Unlike earlier generations of Marys who used every trickery to secure husbands, Mary the Third questions the validity of marriage in her search for adventure. Unable to decide between quiet... See full summary »
Korean War veteran returns home to rural Salinas, California with his new Japanese wife, whom he met at a war hospital. The couple are forced to deal with the sometimes subtle, sometimes ... See full summary »
A fine film version of one of Elinor Glyn's silly romances. Miss Glyn founded the genre of what is today variously called the Romance Novel, the Gothic Romance or, in the trade, the Bodice-Ripper, since the heroine always winds up with a torn bodice or blouse. It happens here, too.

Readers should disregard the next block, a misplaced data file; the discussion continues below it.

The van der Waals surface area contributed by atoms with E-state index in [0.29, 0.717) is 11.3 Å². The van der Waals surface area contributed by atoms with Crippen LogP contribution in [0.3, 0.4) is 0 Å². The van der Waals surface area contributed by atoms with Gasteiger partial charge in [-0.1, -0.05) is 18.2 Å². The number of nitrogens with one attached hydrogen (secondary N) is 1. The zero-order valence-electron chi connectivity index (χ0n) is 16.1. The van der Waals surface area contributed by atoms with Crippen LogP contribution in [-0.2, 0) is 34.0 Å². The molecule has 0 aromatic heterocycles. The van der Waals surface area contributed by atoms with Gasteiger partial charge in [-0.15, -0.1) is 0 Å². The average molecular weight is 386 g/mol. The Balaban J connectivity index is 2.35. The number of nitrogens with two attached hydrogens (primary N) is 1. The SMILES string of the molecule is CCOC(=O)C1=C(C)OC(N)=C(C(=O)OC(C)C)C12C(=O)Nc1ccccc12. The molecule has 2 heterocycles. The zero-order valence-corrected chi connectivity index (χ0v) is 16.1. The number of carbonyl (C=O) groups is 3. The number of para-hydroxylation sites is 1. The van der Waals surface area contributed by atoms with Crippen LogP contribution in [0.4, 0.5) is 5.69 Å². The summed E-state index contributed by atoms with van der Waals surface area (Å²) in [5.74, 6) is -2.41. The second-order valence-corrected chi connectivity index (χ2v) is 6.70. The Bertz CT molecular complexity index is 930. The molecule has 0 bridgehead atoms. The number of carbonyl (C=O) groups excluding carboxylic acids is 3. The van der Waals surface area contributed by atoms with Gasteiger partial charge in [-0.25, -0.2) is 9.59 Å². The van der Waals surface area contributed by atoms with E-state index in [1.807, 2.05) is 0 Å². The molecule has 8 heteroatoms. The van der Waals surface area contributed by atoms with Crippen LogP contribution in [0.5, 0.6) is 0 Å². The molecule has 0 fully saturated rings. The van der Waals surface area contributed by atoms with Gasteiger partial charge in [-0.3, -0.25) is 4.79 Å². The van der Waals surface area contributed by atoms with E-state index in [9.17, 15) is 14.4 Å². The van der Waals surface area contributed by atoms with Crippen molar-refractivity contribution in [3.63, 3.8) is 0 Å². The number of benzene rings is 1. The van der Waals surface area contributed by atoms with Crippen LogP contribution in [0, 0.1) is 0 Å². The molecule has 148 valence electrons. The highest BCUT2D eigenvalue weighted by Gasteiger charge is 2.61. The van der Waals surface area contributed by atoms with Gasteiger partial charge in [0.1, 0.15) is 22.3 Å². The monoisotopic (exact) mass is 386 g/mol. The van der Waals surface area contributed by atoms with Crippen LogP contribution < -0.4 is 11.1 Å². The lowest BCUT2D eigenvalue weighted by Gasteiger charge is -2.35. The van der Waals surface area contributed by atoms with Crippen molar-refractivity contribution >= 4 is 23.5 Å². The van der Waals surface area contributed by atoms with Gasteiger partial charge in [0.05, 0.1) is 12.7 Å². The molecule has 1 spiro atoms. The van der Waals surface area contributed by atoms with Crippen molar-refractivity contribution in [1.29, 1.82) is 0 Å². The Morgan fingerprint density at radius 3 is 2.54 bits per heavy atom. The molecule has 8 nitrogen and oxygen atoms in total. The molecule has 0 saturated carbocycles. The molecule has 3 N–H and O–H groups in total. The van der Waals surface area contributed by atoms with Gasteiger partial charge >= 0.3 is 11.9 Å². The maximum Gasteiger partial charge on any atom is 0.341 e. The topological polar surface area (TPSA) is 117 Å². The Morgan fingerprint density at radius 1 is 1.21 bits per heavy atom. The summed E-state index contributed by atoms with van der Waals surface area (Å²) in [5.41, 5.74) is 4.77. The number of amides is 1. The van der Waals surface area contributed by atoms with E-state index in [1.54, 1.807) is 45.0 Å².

The excellence of this version can best be understand when you hear that I saw it at the Museum of Modern Art today. The only titles were flash titles in Czech -- no one in the audience knew any of the Slavic languages. There was no script available and yet the story was perfectly intelligible and the movie was interesting, almost all due to fine direction by King Vidor and a very broad and appropriate performance by John Gilbert as a Russian nobleman. Aileen Pringle, as the object of his desire is not so good: she comes off as somewhat butch. But she is a fine actress and the overall effect is excellent. I don't know when you're going to get a chance to see this movie, but if you do, don't pass it up -- or any King Vidor film.
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